Mariscos El Yaqui Is Badass Baja
In the world of culinary truth in advertising in Orange County, few dishes ring truer than the tostada perrona from Mariscos El Yaqui. The Badass Tostada is a haul of octopus, shrimp, crab, fish and scallop piled onto a sturdy tostada, the seafood chilled in tomato-spiked salsa, everything topped by red onions pickled alongside habaneros for the slightest of fiery afterkicks and so fresh you half-expect it to slither off the plate. Even though the tostada is sturdy, it shatters under the weight of all the marine jewels, hunks of chewy, briny wonder. It's large enough, so you can separate each seafood variety into its own mound and have plenty to make a good lunch, but the fun of the meal is to eat it as one, the jumble producing multiple, well, badass tastes every time you take a bite.
Mariscos El Yaqui is a relative rarity in the county: a Baja California-style lonchera that goes beyond tacos to serve food that actual natives eat outside resort towns and surfer spots. The shrimp and fish tacos are fine, but much better are those made with marlin, its ruddy flesh smoky and sweet and bound to the tortilla with a combination of melted cheese and a crema that splits the difference between sour cream and aioli. The ceviche is delicious, but better to order it in the form of aguachile—traditionally a Sinaloan specialty, but assimilated over the years into the Baja California diet thanks to the state's across-the-Sea-of-Cortez proximity to Sinaloa. Here, it's as hellish and puckering as anything available. Much better are the seafood empanadas, fried to order, the masa airy and delicate.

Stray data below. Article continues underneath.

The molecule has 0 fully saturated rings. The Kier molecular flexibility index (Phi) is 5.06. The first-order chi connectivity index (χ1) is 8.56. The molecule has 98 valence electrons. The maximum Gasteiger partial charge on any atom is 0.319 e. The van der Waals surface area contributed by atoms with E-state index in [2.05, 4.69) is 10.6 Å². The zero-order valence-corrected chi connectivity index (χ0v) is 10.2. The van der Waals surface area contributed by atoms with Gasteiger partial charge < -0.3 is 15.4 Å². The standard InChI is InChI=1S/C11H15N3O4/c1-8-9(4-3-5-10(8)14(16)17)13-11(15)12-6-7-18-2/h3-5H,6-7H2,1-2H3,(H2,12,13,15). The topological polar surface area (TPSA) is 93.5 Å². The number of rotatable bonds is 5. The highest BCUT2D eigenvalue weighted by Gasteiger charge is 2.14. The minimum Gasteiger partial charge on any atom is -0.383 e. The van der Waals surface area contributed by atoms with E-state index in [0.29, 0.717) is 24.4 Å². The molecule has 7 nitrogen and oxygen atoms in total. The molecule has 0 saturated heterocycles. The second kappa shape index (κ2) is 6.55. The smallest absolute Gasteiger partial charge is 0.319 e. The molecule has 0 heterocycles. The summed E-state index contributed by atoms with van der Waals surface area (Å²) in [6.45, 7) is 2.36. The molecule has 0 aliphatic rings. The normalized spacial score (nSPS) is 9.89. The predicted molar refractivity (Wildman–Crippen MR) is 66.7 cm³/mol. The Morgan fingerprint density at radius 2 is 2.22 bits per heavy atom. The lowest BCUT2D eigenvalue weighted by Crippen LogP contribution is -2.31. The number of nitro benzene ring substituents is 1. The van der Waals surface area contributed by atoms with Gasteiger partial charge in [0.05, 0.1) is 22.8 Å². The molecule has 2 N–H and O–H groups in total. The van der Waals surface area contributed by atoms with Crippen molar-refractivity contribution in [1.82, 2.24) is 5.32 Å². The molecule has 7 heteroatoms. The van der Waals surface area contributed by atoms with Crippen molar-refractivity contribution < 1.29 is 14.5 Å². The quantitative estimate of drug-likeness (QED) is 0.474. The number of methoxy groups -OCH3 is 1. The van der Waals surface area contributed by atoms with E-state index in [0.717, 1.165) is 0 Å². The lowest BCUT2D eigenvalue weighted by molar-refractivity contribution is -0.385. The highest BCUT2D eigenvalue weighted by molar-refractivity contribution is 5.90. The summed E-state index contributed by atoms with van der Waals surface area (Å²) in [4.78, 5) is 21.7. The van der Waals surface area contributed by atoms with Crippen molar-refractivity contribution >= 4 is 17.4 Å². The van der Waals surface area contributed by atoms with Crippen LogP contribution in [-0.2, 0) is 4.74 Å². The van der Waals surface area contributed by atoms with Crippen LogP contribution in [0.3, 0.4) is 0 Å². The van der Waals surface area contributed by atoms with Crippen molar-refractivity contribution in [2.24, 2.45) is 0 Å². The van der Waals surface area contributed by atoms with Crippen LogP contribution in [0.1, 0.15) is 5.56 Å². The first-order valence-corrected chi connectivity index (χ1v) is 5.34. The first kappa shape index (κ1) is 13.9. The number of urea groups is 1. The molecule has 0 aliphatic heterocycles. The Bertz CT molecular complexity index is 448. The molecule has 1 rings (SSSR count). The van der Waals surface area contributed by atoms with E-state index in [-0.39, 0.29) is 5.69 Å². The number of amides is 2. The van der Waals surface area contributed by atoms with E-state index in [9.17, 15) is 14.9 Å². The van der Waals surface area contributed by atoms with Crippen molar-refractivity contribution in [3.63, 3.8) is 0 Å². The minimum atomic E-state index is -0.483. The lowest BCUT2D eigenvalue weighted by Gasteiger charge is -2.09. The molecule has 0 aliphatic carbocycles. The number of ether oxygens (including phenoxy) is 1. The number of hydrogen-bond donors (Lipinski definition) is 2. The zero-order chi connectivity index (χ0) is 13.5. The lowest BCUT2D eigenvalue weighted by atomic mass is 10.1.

But you can find these dishes at other places. What you won't get anywhere else is the cahuamanta and pata de mula. The former is a spicy soup made with shrimp and manta ray, an invigorating potage that has its roots in caguama (Mexican sea-turtle soup that became outlawed once the poor critters became endangered). El Yaqui's cahuamanta doesn't skimp on the manta, whose flavor is similar to that of squid. Even better is the pata de mula, a gigantic cockles native to the Sea of Cortez, its flesh blood-red, its taste pungent. It's served on the shell here, so that one of the five homemade salsas can play off the pata de mula. Wash down anything you order with a Jarritos, and the thought of Wahoo's—as delicious as it is—fades into the sunset as a new Baja asserts itself on the landscape.
And the Kewpie Pie mascot? Cutest local restaurant logo since Pasta Connection's crying baby.
This column appeared in print as "Badass Baja."
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